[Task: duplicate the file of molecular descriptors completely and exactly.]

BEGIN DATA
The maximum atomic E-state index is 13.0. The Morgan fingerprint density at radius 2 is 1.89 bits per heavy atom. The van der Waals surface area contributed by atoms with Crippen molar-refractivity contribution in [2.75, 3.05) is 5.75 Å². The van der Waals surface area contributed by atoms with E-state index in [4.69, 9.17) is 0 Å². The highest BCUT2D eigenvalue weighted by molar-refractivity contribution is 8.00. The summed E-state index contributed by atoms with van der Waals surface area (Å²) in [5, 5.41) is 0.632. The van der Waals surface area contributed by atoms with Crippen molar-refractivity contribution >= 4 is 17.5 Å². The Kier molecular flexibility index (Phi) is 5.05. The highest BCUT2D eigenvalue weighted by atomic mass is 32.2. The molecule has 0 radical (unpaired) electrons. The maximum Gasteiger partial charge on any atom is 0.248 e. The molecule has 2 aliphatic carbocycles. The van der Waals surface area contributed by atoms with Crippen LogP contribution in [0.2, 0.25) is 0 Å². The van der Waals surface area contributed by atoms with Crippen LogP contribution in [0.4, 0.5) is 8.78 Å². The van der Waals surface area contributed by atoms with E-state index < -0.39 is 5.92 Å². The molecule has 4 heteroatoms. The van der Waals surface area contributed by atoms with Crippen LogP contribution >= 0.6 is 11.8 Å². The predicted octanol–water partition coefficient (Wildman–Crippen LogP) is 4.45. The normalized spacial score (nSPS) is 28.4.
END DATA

The maximum atomic E-state index is 13.0. The Morgan fingerprint density at radius 2 is 1.89 bits per heavy atom. The van der Waals surface area contributed by atoms with Crippen molar-refractivity contribution in [2.75, 3.05) is 5.75 Å². The van der Waals surface area contributed by atoms with E-state index in [4.69, 9.17) is 0 Å². The highest BCUT2D eigenvalue weighted by molar-refractivity contribution is 8.00. The summed E-state index contributed by atoms with van der Waals surface area (Å²) in [5, 5.41) is 0.632. The van der Waals surface area contributed by atoms with Crippen molar-refractivity contribution >= 4 is 17.5 Å². The Kier molecular flexibility index (Phi) is 5.05. The highest BCUT2D eigenvalue weighted by atomic mass is 32.2. The molecule has 0 radical (unpaired) electrons. The maximum Gasteiger partial charge on any atom is 0.248 e. The molecule has 2 aliphatic carbocycles. The van der Waals surface area contributed by atoms with Crippen LogP contribution in [0.2, 0.25) is 0 Å². The van der Waals surface area contributed by atoms with Crippen LogP contribution in [0.4, 0.5) is 8.78 Å². The van der Waals surface area contributed by atoms with E-state index < -0.39 is 5.92 Å². The molecule has 4 heteroatoms. The van der Waals surface area contributed by atoms with Crippen LogP contribution >= 0.6 is 11.8 Å². The predicted octanol–water partition coefficient (Wildman–Crippen LogP) is 4.45. The normalized spacial score (nSPS) is 28.4.